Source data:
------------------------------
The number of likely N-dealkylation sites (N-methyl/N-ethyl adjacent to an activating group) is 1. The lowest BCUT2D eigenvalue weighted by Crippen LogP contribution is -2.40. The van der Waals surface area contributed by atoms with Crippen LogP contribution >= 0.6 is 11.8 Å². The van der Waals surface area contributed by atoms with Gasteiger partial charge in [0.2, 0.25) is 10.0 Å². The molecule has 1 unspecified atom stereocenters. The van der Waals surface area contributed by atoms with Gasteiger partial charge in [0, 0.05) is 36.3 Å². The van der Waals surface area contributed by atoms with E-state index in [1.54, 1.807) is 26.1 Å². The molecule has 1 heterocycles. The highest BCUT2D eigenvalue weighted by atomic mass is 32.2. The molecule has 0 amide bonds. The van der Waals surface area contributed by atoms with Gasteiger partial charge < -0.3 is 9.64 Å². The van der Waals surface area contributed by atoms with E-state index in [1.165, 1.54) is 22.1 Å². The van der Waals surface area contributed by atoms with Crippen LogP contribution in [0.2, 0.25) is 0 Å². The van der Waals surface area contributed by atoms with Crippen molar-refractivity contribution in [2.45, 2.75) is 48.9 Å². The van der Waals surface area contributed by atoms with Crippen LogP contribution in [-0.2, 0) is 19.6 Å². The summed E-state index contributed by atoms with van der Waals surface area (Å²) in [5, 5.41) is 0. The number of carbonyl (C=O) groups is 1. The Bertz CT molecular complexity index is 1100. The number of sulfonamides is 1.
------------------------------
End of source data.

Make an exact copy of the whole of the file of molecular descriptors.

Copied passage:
The number of likely N-dealkylation sites (N-methyl/N-ethyl adjacent to an activating group) is 1. The lowest BCUT2D eigenvalue weighted by Crippen LogP contribution is -2.40. The van der Waals surface area contributed by atoms with Crippen LogP contribution >= 0.6 is 11.8 Å². The van der Waals surface area contributed by atoms with Gasteiger partial charge in [0.2, 0.25) is 10.0 Å². The molecule has 1 unspecified atom stereocenters. The van der Waals surface area contributed by atoms with Gasteiger partial charge in [0, 0.05) is 36.3 Å². The van der Waals surface area contributed by atoms with E-state index in [1.54, 1.807) is 26.1 Å². The molecule has 1 heterocycles. The highest BCUT2D eigenvalue weighted by atomic mass is 32.2. The molecule has 0 amide bonds. The van der Waals surface area contributed by atoms with Gasteiger partial charge < -0.3 is 9.64 Å². The van der Waals surface area contributed by atoms with E-state index in [1.165, 1.54) is 22.1 Å². The van der Waals surface area contributed by atoms with Crippen LogP contribution in [0.2, 0.25) is 0 Å². The van der Waals surface area contributed by atoms with Crippen molar-refractivity contribution in [2.45, 2.75) is 48.9 Å². The van der Waals surface area contributed by atoms with Crippen LogP contribution in [-0.2, 0) is 19.6 Å². The summed E-state index contributed by atoms with van der Waals surface area (Å²) in [5, 5.41) is 0. The number of carbonyl (C=O) groups is 1. The Bertz CT molecular complexity index is 1100. The number of sulfonamides is 1.